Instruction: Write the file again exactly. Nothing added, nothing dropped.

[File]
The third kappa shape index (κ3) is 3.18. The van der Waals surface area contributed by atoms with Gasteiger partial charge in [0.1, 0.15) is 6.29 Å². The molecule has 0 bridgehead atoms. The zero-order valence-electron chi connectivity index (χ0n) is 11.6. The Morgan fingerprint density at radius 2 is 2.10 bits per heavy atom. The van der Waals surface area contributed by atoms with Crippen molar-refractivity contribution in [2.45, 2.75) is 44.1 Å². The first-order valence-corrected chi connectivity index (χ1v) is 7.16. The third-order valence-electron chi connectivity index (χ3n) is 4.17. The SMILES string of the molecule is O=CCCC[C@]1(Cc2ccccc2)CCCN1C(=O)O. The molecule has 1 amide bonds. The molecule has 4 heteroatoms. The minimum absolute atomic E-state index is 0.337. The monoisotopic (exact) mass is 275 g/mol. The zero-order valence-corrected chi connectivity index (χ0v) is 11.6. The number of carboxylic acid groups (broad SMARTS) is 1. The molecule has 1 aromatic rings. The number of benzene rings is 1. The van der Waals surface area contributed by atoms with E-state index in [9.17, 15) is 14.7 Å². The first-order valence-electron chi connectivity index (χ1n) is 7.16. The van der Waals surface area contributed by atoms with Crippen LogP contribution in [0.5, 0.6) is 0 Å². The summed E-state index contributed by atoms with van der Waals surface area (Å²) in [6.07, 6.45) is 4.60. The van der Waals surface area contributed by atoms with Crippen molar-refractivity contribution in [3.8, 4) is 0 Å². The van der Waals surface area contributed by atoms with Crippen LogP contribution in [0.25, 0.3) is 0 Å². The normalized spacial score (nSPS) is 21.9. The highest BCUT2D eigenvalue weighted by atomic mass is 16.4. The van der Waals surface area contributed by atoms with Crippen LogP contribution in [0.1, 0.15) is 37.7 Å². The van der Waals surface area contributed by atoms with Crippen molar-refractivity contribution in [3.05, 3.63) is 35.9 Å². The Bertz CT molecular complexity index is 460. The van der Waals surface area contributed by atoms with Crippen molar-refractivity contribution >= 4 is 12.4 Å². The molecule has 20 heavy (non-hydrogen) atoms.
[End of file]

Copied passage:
The third kappa shape index (κ3) is 3.18. The van der Waals surface area contributed by atoms with Gasteiger partial charge in [0.1, 0.15) is 6.29 Å². The molecule has 0 bridgehead atoms. The zero-order valence-electron chi connectivity index (χ0n) is 11.6. The Morgan fingerprint density at radius 2 is 2.10 bits per heavy atom. The van der Waals surface area contributed by atoms with Crippen molar-refractivity contribution in [2.45, 2.75) is 44.1 Å². The first-order valence-corrected chi connectivity index (χ1v) is 7.16. The third-order valence-electron chi connectivity index (χ3n) is 4.17. The SMILES string of the molecule is O=CCCC[C@]1(Cc2ccccc2)CCCN1C(=O)O. The molecule has 1 amide bonds. The molecule has 4 heteroatoms. The minimum absolute atomic E-state index is 0.337. The monoisotopic (exact) mass is 275 g/mol. The zero-order valence-corrected chi connectivity index (χ0v) is 11.6. The number of carboxylic acid groups (broad SMARTS) is 1. The molecule has 1 aromatic rings. The number of benzene rings is 1. The van der Waals surface area contributed by atoms with E-state index in [9.17, 15) is 14.7 Å². The first-order valence-electron chi connectivity index (χ1n) is 7.16. The van der Waals surface area contributed by atoms with Crippen LogP contribution in [0.5, 0.6) is 0 Å². The summed E-state index contributed by atoms with van der Waals surface area (Å²) in [6.07, 6.45) is 4.60. The van der Waals surface area contributed by atoms with Crippen molar-refractivity contribution in [3.8, 4) is 0 Å². The van der Waals surface area contributed by atoms with Crippen LogP contribution in [0.25, 0.3) is 0 Å². The normalized spacial score (nSPS) is 21.9. The highest BCUT2D eigenvalue weighted by atomic mass is 16.4. The van der Waals surface area contributed by atoms with Crippen LogP contribution in [0.1, 0.15) is 37.7 Å². The van der Waals surface area contributed by atoms with Crippen molar-refractivity contribution in [3.05, 3.63) is 35.9 Å². The Bertz CT molecular complexity index is 460. The van der Waals surface area contributed by atoms with Crippen molar-refractivity contribution >= 4 is 12.4 Å². The molecule has 20 heavy (non-hydrogen) atoms.